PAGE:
"Děčín is a small town, some of them might know each other from sports or other occasions. However, among the Děčín police, in my experience, there are no promoters of neo-Nazi movements, that I can say with certainty, and I hope there are not promoters of any other extremist movements either," Horák said.

The Děčínský deník newspaper described these events in its reporting as a "verbal exchange between the two enemy camps". The paper did not give any residents of the attacked building, whether Roma or "white", the opportunity to describe their experience.

That media outlet also reported that the entire event ended with a postscript several hours later. "Several Romani people set out in two cars, allegedly armed with baseball bats, to look around the Old Town for the skinheads who had participated in the verbal exchange," the Děčínský deník reported.

"A local resident of Old Town called us. The patrolmen arrived at the scene and did not ask the Romani people involved for their identification, but just convinced them to let it go. The Romani people listened to them calmly and left the locality," police director Horák told news server Romea.cz. 

We also sent the following questions to the spokesperson for the Police of the Czech Republic office in Děčín:

Are the Police of the Czech Republic investigating this case of lawbreaking?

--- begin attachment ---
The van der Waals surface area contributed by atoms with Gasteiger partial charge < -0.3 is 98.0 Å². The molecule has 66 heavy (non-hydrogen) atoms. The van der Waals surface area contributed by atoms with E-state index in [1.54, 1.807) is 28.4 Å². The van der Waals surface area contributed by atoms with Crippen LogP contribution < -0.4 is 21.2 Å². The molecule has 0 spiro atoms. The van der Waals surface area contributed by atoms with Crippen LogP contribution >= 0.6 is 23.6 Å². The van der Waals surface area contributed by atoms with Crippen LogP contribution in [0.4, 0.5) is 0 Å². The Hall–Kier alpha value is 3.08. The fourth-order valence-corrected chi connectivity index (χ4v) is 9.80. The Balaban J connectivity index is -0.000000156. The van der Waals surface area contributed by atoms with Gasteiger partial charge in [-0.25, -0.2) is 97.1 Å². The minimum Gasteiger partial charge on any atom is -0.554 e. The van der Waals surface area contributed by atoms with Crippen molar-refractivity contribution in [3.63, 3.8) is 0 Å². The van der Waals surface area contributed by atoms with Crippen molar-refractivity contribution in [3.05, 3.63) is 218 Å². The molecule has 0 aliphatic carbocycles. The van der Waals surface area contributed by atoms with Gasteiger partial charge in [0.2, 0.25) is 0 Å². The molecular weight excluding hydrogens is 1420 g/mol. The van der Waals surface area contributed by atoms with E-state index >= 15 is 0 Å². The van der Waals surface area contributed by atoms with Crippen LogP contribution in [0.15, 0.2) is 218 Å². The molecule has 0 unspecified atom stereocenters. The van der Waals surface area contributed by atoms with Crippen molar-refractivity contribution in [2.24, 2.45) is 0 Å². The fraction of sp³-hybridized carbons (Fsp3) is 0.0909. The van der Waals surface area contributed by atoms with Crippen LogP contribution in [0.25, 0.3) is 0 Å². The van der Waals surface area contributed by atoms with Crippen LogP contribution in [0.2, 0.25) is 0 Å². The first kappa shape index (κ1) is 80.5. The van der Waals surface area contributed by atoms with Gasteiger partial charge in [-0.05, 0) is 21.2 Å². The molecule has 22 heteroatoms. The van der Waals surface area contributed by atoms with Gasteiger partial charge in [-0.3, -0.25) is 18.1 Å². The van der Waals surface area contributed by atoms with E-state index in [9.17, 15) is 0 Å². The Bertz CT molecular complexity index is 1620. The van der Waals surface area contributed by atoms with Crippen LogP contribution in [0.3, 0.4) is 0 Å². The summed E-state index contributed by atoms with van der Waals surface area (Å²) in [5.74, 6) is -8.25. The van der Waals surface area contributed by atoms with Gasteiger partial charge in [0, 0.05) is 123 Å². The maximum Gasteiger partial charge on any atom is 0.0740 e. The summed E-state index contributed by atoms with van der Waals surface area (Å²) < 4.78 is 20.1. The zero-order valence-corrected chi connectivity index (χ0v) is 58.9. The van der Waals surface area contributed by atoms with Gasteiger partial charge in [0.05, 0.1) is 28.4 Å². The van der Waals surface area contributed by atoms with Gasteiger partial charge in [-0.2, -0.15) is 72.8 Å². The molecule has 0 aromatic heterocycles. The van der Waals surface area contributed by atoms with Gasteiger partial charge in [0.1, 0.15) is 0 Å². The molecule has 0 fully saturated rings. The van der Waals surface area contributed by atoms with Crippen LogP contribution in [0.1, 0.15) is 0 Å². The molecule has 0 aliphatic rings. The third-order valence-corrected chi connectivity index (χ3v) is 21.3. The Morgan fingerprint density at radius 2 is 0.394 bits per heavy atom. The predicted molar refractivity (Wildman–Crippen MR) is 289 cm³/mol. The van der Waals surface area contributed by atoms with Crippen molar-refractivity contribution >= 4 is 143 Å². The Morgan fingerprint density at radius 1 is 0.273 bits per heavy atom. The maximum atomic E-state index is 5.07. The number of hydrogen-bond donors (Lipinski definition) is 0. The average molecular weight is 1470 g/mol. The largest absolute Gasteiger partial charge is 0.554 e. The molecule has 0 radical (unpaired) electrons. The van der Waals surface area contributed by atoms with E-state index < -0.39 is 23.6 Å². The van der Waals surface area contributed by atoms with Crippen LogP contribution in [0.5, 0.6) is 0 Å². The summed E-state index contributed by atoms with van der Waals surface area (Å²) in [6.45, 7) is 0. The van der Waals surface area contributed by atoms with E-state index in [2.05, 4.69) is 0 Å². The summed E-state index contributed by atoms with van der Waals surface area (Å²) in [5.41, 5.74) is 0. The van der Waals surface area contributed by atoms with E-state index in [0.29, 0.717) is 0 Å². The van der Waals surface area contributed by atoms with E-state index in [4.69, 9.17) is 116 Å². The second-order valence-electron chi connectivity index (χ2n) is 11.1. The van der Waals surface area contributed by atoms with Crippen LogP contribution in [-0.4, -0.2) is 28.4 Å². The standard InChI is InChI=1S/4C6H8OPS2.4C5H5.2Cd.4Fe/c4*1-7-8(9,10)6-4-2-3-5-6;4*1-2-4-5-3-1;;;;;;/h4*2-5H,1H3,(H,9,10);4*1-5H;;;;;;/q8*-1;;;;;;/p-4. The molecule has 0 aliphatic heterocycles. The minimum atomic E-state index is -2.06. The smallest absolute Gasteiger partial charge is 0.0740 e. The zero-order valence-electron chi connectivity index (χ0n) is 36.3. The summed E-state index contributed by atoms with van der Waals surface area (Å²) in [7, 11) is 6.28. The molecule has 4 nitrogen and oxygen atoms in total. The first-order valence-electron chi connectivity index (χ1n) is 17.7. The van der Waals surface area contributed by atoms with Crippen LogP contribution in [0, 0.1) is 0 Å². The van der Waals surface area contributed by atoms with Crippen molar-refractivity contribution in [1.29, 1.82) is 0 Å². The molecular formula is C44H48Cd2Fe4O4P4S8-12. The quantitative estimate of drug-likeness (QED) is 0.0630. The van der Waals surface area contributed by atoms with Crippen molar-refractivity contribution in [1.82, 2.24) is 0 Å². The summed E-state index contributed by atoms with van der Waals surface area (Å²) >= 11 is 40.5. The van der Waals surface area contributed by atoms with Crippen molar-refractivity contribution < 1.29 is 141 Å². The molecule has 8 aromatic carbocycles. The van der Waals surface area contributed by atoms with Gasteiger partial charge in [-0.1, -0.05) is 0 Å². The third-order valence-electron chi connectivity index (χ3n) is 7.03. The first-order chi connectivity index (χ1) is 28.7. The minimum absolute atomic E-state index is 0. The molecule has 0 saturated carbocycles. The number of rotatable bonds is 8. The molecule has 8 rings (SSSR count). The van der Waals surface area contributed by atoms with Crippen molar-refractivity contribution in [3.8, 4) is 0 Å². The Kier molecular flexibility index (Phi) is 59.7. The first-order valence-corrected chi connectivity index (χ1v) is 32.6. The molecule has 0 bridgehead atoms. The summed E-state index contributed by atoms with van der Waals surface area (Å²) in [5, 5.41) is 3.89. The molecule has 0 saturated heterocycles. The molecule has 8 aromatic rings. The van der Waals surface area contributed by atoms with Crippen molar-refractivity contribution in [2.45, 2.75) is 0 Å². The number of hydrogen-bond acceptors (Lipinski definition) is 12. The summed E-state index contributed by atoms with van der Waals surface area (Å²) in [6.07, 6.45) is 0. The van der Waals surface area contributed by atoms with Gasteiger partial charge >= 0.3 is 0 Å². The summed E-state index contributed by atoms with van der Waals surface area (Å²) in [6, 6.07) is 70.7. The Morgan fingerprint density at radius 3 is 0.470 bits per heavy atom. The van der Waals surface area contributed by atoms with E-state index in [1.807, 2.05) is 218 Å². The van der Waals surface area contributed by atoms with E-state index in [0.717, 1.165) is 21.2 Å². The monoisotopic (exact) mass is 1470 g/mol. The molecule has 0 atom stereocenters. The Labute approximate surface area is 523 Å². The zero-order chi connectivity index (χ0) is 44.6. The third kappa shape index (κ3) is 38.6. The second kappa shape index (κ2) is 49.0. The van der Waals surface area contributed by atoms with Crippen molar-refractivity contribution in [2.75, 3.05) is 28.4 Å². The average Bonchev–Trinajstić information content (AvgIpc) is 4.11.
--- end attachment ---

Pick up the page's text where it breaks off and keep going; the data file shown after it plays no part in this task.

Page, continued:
According to many local eyewitnesses (Czechs and Roma) neither the local nor the state police asked the assailants for their identification. Why not? How will the police now determine who committed this crime?  
     Are the Police of the Czech Republic investigating this as a crime with a racist subtext?
    Are the Police of the Czech Republic investigating the neighbor living in the building across the street from the building in which Romani families are living?
    Why have the Police of the Czech Republic not yet interrogated the locals who were attacked (Czechs and Roma) as eyewitnesses?
    Please respond directly to each individual question.

The Police of the Czech Republic have not yet answered our questions. "We are momentarily evaluating the situation and determining whether what was committed was a felony or a misdemeanor," Police of the Czech Republic spokesperson Pavla Kofrová told the Děčín edition of news server deník.cz.

František Kostlán, translated by Gwendolyn Albert
Views: 1454x

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Tags:  

Děčín, Městská policie, Násilí z nenávisti, Neo-Nazism, Policie, Racism, Czech republic, Extremism, Facism, news, Roma